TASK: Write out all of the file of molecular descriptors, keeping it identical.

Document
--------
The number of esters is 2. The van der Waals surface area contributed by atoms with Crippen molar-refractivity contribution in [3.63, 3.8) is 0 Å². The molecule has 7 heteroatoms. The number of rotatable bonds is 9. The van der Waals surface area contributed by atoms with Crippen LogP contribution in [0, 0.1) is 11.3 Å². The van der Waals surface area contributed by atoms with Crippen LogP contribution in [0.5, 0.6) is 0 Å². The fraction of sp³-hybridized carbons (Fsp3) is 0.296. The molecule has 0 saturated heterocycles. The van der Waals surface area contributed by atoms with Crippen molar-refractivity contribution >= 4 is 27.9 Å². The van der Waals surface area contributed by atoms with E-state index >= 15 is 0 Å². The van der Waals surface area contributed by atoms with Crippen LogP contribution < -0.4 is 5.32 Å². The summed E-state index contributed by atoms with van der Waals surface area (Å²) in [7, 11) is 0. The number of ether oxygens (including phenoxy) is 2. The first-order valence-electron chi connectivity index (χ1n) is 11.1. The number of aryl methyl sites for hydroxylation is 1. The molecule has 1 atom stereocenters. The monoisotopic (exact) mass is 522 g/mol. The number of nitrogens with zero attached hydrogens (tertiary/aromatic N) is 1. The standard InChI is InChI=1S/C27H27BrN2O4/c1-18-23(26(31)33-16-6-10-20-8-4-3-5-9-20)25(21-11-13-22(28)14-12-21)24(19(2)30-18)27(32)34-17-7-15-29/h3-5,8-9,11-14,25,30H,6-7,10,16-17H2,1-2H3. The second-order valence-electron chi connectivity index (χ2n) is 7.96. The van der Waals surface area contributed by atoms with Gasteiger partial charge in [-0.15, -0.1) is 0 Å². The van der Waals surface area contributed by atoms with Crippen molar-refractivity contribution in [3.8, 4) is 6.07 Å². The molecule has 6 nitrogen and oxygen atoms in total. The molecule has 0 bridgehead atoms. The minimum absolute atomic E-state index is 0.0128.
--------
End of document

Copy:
The number of esters is 2. The van der Waals surface area contributed by atoms with Crippen molar-refractivity contribution in [3.63, 3.8) is 0 Å². The molecule has 7 heteroatoms. The number of rotatable bonds is 9. The van der Waals surface area contributed by atoms with Crippen LogP contribution in [0, 0.1) is 11.3 Å². The van der Waals surface area contributed by atoms with Crippen LogP contribution in [0.5, 0.6) is 0 Å². The fraction of sp³-hybridized carbons (Fsp3) is 0.296. The molecule has 0 saturated heterocycles. The van der Waals surface area contributed by atoms with Crippen molar-refractivity contribution >= 4 is 27.9 Å². The van der Waals surface area contributed by atoms with E-state index >= 15 is 0 Å². The van der Waals surface area contributed by atoms with Crippen LogP contribution < -0.4 is 5.32 Å². The summed E-state index contributed by atoms with van der Waals surface area (Å²) in [7, 11) is 0. The number of ether oxygens (including phenoxy) is 2. The first-order valence-electron chi connectivity index (χ1n) is 11.1. The number of aryl methyl sites for hydroxylation is 1. The molecule has 1 atom stereocenters. The monoisotopic (exact) mass is 522 g/mol. The number of nitrogens with zero attached hydrogens (tertiary/aromatic N) is 1. The standard InChI is InChI=1S/C27H27BrN2O4/c1-18-23(26(31)33-16-6-10-20-8-4-3-5-9-20)25(21-11-13-22(28)14-12-21)24(19(2)30-18)27(32)34-17-7-15-29/h3-5,8-9,11-14,25,30H,6-7,10,16-17H2,1-2H3. The second-order valence-electron chi connectivity index (χ2n) is 7.96. The van der Waals surface area contributed by atoms with Gasteiger partial charge in [-0.15, -0.1) is 0 Å². The van der Waals surface area contributed by atoms with Crippen molar-refractivity contribution in [3.8, 4) is 6.07 Å². The molecule has 6 nitrogen and oxygen atoms in total. The molecule has 0 bridgehead atoms. The minimum absolute atomic E-state index is 0.0128.